NYSDEC commonly invokes the “previously remediated” exclusion to limit or outright deny tangible property credits to BCP sites linked to a closed spill case or other form of arguably completed remedial action. However, a key consideration is whether the prior remediation of the property achieved a cleanup level appropriate for its “then intended use” as reflected in the zoning of the property at the time of the prior remediation. If further investigation of the property demonstrates that the prior remedy did not achieve the then-applicable remedial standards, the applicant may petition NYSDEC to recognize its eligibility for tangible property credits before the Department issues the COC.

  1. Responsibility for Off-Site Groundwater Contamination 

In its 2024 proposal, NYSDEC seeks to clarify the obligations of BCP volunteers relating to off-site contamination. The proposed revisions state that volunteers may need to conduct “off-site field investigation and sampling” to identify and assess potential areas of contamination to complete a qualitative exposure assessment. These off-site investigations may entail evaluating nearby structures for soil vapor intrusion and sampling off-site soil vapor, groundwater, and/or soil if there are potential off-site exposure pathways. The proposed language greatly expands upon the current regulatory requirement, which only mandates that volunteers perform a qualitative exposure assessment without requiring any off-site investigation. However, volunteers would still be exempted from any obligation to implement a remedy to address potential off-site impacts.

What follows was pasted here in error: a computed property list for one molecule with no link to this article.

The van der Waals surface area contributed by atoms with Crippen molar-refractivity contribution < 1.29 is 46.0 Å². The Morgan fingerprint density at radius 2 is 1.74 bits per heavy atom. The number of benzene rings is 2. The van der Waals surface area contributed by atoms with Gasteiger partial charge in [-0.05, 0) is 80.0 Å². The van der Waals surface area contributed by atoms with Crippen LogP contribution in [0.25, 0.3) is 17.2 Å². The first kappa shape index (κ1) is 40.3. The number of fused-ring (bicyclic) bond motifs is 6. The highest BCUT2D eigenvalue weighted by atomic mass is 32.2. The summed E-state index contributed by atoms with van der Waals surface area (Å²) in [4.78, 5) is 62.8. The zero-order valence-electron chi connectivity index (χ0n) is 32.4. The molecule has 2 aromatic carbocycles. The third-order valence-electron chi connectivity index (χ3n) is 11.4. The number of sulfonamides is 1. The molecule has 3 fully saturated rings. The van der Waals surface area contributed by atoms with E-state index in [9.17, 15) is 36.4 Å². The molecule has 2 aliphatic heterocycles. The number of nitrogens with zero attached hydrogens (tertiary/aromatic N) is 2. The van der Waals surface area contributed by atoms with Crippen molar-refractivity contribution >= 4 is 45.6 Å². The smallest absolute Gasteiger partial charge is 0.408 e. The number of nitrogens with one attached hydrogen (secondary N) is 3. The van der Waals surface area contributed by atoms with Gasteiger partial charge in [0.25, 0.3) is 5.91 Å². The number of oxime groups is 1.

This proposed change to volunteer off-site investigation requirements may impact project costs and scheduling, as it may be difficult to estimate the appropriate scope of off-site investigation and the volunteers may need additional time to negotiate access to third-party properties. As this investigation work must extend beyond the designated boundaries of the BCP site, there are also open questions about whether the incurred off-site investigation costs would qualify for BCP tax credits.

In conclusion, the proposed amendments to NYSDEC’s regulations at Part 375 present both opportunities and challenges for stakeholders involved in New York State remedial programs. While the revisions aim to enhance clarity and effectiveness in addressing environmental concerns, they also introduce new complexities—particularly regarding tax credit eligibility and the management of off-site contamination. As the public comment period comes to a close, it would be prudent for all interested parties, including developers, environmental consultants, and counsel, to engage constructively with the public comment process to ensure that the final regulations are balanced and workable for the regulated community. Ultimately, these Part 375 regulatory changes have the potential to shape the future landscape of remediation efforts and land redevelopment in New York State for years to come.